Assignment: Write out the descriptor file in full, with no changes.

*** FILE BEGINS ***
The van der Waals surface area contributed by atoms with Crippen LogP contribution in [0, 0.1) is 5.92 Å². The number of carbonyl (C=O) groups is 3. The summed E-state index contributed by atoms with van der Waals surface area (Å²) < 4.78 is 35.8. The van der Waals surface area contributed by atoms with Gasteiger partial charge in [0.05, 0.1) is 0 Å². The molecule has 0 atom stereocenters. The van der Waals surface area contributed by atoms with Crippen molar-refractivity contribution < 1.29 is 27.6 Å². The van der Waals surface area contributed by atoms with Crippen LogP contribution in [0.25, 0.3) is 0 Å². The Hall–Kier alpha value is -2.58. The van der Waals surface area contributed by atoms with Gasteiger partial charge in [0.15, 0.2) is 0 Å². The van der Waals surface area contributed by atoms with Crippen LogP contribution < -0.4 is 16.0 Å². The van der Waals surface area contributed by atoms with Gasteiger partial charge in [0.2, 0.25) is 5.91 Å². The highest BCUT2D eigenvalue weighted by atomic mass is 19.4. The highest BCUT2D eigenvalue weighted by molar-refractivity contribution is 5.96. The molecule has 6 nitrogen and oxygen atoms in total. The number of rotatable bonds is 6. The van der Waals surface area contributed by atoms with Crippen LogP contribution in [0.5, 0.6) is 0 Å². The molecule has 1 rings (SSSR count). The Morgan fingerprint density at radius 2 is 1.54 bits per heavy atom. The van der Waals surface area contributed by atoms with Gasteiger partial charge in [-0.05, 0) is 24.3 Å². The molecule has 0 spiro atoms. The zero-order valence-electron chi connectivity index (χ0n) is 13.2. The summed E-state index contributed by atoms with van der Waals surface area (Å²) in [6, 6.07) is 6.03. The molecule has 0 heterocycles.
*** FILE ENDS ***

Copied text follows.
The van der Waals surface area contributed by atoms with Crippen LogP contribution in [0, 0.1) is 5.92 Å². The number of carbonyl (C=O) groups is 3. The summed E-state index contributed by atoms with van der Waals surface area (Å²) < 4.78 is 35.8. The van der Waals surface area contributed by atoms with Gasteiger partial charge in [0.05, 0.1) is 0 Å². The molecule has 0 atom stereocenters. The van der Waals surface area contributed by atoms with Crippen molar-refractivity contribution < 1.29 is 27.6 Å². The van der Waals surface area contributed by atoms with Crippen LogP contribution in [0.25, 0.3) is 0 Å². The Hall–Kier alpha value is -2.58. The van der Waals surface area contributed by atoms with Gasteiger partial charge in [0.15, 0.2) is 0 Å². The van der Waals surface area contributed by atoms with Crippen LogP contribution < -0.4 is 16.0 Å². The van der Waals surface area contributed by atoms with Gasteiger partial charge in [0.2, 0.25) is 5.91 Å². The highest BCUT2D eigenvalue weighted by atomic mass is 19.4. The highest BCUT2D eigenvalue weighted by molar-refractivity contribution is 5.96. The molecule has 6 nitrogen and oxygen atoms in total. The number of rotatable bonds is 6. The van der Waals surface area contributed by atoms with Crippen LogP contribution in [0.5, 0.6) is 0 Å². The molecule has 1 rings (SSSR count). The Morgan fingerprint density at radius 2 is 1.54 bits per heavy atom. The van der Waals surface area contributed by atoms with Gasteiger partial charge in [-0.05, 0) is 24.3 Å². The molecule has 0 spiro atoms. The zero-order valence-electron chi connectivity index (χ0n) is 13.2. The summed E-state index contributed by atoms with van der Waals surface area (Å²) in [6, 6.07) is 6.03. The molecule has 0 heterocycles.